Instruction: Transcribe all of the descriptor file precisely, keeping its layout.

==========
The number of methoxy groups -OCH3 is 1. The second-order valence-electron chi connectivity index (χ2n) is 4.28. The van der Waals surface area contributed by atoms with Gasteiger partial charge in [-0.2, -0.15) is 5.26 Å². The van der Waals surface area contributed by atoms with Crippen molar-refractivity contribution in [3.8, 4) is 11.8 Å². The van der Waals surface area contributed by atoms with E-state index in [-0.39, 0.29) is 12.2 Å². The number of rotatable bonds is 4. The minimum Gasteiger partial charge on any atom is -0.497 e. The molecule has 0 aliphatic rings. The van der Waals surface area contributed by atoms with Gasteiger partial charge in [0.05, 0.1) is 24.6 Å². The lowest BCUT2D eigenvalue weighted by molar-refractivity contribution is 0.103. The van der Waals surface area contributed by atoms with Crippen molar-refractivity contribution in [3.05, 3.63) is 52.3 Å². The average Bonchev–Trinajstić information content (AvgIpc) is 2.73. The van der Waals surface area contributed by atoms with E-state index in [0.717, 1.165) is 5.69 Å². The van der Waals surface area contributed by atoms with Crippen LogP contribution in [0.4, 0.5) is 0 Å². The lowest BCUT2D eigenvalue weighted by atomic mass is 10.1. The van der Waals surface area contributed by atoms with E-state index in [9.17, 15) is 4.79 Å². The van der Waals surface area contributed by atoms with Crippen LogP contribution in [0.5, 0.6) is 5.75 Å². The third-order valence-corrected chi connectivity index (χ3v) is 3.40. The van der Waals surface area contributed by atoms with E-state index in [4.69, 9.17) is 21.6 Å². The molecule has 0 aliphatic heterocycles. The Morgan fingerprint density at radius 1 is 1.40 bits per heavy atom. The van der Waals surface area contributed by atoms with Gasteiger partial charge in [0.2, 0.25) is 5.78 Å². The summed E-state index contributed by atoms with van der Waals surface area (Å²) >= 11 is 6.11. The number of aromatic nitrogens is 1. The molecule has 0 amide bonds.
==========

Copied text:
The number of methoxy groups -OCH3 is 1. The second-order valence-electron chi connectivity index (χ2n) is 4.28. The van der Waals surface area contributed by atoms with Gasteiger partial charge in [-0.2, -0.15) is 5.26 Å². The van der Waals surface area contributed by atoms with Crippen molar-refractivity contribution in [3.8, 4) is 11.8 Å². The van der Waals surface area contributed by atoms with E-state index in [-0.39, 0.29) is 12.2 Å². The number of rotatable bonds is 4. The minimum Gasteiger partial charge on any atom is -0.497 e. The molecule has 0 aliphatic rings. The van der Waals surface area contributed by atoms with Gasteiger partial charge in [0.05, 0.1) is 24.6 Å². The lowest BCUT2D eigenvalue weighted by molar-refractivity contribution is 0.103. The van der Waals surface area contributed by atoms with Crippen molar-refractivity contribution in [3.05, 3.63) is 52.3 Å². The average Bonchev–Trinajstić information content (AvgIpc) is 2.73. The van der Waals surface area contributed by atoms with E-state index in [0.717, 1.165) is 5.69 Å². The van der Waals surface area contributed by atoms with Crippen LogP contribution in [0.4, 0.5) is 0 Å². The lowest BCUT2D eigenvalue weighted by atomic mass is 10.1. The van der Waals surface area contributed by atoms with E-state index in [9.17, 15) is 4.79 Å². The van der Waals surface area contributed by atoms with Crippen LogP contribution in [0.5, 0.6) is 5.75 Å². The third-order valence-corrected chi connectivity index (χ3v) is 3.40. The van der Waals surface area contributed by atoms with E-state index in [4.69, 9.17) is 21.6 Å². The molecule has 0 aliphatic heterocycles. The Morgan fingerprint density at radius 1 is 1.40 bits per heavy atom. The van der Waals surface area contributed by atoms with Gasteiger partial charge in [0.2, 0.25) is 5.78 Å². The summed E-state index contributed by atoms with van der Waals surface area (Å²) >= 11 is 6.11. The number of aromatic nitrogens is 1. The molecule has 0 amide bonds.